Table of Contents Author Guidelines Submit a Manuscript
Mathematical Problems in Engineering
Volume 2016, Article ID 2349712, 9 pages
http://dx.doi.org/10.1155/2016/2349712
Research Article

Cooperative Strategies for Maximum-Flow Problem in Uncertain Decentralized Systems Using Reliability Analysis

1School of Industrial Engineering, Islamic Azad University, South Tehran Branch, Tehran 11518-63411, Iran
2Department of Industrial Engineering, Iran University of Science and Technology, Tehran 16846-13114, Iran

Received 22 May 2016; Accepted 25 July 2016

Academic Editor: Arturo Pagano

Copyright © 2016 Hadi Heidari Gharehbolagh et al. This is an open access article distributed under the Creative Commons Attribution License, which permits unrestricted use, distribution, and reproduction in any medium, provided the original work is properly cited.

Abstract

This study investigates a multiowner maximum-flow network problem, which suffers from risky events. Uncertain conditions effect on proper estimation and ignoring them may mislead decision makers by overestimation. A key question is how self-governing owners in the network can cooperate with each other to maintain a reliable flow. Hence, the question is answered by providing a mathematical programming model based on applying the triangular reliability function in the decentralized networks. The proposed method concentrates on multiowner networks which suffer from risky time, cost, and capacity parameters for each network’s arcs. Some cooperative game methods such as -value, Shapley, and core center are presented to fairly distribute extra profit of cooperation. A numerical example including sensitivity analysis and the results of comparisons are presented. Indeed, the proposed method provides more reality in decision-making for risky systems, hence leading to significant profits in terms of real cost estimation when compared with unforeseen effects.

1. Introduction

Continuous development of technology in petrochemical industries, automobile manufacturing, water distribution networks, electricity industries, and transportation networks has created complex, competitive, and decentralized environments for suppliers [1]. This makes distribution companies and transport networks consider their main variables such as capacity, time, and cost as important elements in today’s competitive environments and try to increase their service levels for customers and promote the products according to customers’ demand [2]. Therefore, designing an appropriate system in decentralized networks with the consideration of uncertainty is one of the most important issues in today’s competitive world.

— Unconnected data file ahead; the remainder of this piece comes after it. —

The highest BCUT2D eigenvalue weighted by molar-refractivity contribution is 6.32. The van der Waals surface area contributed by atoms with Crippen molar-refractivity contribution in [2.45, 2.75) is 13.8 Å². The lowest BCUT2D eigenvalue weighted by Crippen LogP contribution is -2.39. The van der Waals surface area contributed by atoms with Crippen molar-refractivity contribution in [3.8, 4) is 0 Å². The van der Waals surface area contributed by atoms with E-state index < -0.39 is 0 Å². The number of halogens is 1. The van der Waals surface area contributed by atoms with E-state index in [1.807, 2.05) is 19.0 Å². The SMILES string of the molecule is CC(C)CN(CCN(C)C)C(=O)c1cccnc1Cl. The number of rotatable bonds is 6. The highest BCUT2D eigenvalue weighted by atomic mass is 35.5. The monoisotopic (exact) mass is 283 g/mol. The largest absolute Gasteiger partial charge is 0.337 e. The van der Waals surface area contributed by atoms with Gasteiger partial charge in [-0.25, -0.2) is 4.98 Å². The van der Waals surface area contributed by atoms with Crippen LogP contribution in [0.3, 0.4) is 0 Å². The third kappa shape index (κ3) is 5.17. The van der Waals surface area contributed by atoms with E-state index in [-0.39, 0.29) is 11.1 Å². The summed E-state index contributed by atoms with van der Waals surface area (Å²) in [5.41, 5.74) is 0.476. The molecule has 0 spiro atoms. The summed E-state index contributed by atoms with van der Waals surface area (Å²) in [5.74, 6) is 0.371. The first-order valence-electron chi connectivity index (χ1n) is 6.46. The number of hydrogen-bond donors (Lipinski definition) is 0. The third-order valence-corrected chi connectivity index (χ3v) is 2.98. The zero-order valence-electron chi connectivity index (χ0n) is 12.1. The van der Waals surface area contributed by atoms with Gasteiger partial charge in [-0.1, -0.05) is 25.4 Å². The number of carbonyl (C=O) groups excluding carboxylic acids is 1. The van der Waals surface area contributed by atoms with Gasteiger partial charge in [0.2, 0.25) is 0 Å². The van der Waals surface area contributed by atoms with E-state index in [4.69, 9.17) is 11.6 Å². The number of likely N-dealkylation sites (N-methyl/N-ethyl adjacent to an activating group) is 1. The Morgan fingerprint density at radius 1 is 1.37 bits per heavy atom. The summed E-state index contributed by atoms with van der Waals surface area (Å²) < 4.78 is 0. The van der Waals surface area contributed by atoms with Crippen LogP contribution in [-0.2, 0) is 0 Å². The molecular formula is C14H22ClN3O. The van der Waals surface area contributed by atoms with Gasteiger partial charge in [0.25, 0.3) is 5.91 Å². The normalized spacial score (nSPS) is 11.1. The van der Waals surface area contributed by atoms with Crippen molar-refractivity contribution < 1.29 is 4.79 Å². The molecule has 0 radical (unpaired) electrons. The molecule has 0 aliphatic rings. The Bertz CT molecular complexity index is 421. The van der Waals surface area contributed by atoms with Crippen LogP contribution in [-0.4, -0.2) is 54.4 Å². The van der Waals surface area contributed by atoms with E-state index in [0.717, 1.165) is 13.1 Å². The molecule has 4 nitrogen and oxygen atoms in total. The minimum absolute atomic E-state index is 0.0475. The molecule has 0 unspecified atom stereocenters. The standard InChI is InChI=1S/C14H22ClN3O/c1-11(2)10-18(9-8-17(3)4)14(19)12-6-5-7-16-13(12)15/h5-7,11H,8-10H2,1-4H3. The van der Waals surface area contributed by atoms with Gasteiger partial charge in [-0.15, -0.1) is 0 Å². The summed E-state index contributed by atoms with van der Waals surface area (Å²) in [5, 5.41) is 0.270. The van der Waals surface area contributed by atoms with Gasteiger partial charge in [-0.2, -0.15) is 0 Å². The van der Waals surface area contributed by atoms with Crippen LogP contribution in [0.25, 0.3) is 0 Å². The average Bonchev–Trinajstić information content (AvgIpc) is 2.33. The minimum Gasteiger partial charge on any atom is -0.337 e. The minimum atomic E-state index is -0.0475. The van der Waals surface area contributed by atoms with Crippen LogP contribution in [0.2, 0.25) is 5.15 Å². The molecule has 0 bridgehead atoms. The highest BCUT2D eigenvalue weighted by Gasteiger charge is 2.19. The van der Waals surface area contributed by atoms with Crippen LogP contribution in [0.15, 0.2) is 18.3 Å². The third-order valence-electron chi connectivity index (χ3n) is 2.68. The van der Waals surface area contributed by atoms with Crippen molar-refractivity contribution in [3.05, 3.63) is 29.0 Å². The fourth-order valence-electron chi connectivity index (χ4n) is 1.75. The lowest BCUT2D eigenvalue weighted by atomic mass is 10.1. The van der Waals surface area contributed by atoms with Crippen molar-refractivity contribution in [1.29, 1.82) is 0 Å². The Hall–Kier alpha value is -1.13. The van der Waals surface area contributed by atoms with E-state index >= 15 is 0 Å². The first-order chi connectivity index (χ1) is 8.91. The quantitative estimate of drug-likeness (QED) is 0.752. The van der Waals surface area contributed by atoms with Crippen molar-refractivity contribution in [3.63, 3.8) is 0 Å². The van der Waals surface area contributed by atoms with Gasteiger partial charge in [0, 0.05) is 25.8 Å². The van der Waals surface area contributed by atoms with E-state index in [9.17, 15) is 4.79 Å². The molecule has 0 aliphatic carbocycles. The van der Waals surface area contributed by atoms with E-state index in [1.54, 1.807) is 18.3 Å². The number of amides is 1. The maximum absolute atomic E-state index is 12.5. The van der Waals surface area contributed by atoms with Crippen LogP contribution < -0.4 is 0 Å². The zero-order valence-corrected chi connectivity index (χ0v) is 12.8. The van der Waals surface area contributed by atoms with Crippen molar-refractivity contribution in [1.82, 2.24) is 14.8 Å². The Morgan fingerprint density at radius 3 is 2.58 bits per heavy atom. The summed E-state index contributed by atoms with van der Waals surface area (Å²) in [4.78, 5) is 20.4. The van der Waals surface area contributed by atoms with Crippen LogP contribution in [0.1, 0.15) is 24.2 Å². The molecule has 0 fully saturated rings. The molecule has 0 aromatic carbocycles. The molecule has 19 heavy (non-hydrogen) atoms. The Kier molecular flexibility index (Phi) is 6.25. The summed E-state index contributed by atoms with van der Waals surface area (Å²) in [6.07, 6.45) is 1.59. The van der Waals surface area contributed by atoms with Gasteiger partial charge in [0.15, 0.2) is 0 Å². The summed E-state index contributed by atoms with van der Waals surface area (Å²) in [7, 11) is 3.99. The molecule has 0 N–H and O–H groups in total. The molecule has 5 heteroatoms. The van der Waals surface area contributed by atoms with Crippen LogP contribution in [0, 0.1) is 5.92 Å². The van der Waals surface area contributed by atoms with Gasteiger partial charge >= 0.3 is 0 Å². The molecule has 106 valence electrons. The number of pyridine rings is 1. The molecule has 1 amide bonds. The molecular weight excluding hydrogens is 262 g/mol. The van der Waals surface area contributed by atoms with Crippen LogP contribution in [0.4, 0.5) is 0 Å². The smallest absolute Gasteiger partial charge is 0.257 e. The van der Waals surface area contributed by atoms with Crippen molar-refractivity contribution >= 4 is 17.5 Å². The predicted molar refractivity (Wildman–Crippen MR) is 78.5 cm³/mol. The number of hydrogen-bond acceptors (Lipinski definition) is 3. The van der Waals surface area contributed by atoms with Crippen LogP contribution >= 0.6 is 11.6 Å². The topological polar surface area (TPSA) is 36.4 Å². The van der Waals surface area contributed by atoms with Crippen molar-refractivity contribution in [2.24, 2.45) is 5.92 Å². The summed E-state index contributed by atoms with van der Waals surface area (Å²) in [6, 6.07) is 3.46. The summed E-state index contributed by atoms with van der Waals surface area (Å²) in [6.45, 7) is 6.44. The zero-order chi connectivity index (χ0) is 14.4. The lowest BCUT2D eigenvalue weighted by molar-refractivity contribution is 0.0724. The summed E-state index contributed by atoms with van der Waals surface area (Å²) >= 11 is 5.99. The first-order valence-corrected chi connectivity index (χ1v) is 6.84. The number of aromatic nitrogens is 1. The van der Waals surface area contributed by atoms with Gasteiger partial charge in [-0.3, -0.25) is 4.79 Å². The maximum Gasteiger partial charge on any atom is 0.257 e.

In the design of suitable systems in decentralized networks, quality survival and reliability in decision-makings with nondeterministic circumstances are highly important. Since any failure in the network affects noticeably customer services and causes heavy costs to suppliers, increasing network reliability and network performance is extremely essential. One of the key tools to improve network performance in decentralized networks is game theory and cooperative games that can create optimal strategies for suppliers [3].

In uncertain circumstances, we have focused on real values of decision parameters such as time, cost, and capacity which may deploy from uncertain patterns. Such uncertain circumstances may arise due to various sources of fluctuations in supply/demand patterns, politics, traffic, natural disasters, war, falling debris, dropping voltage, and so on.

Naturally the effects of such unforeseen events may mislead decision makers. Accordingly, uncertainty decision-making is an important issue in today’s competitive world. In this regard through this research, a novel mathematical programming model based on triangular probability distribution in nondeterministic decentralized systems is proposed to solve maximum-flow problem. Applying reliability function for triangular density function helped us to estimate a more reliable value for uncertain parameters of traveling time, associated transportation cost, and the actual amount of displacement capacity according to experts’ subjective comments.

The reminder of the paper is organized as follows: Literature review and research gap in decentralized networks are presented in Section 2. Through Section 3, the proposed mathematical model is presented. The properties of the constructed model and further cooperative investigation are evaluated through a numerical example in Section 4. Finally concluding remarks are presented in the last section.

2. Literature Review

The main related issues to the maximum-flow problems such as logistic network, cooperative game theory, and reliability have been discussed and the research gap is given as follows.

2.1. Logistic Network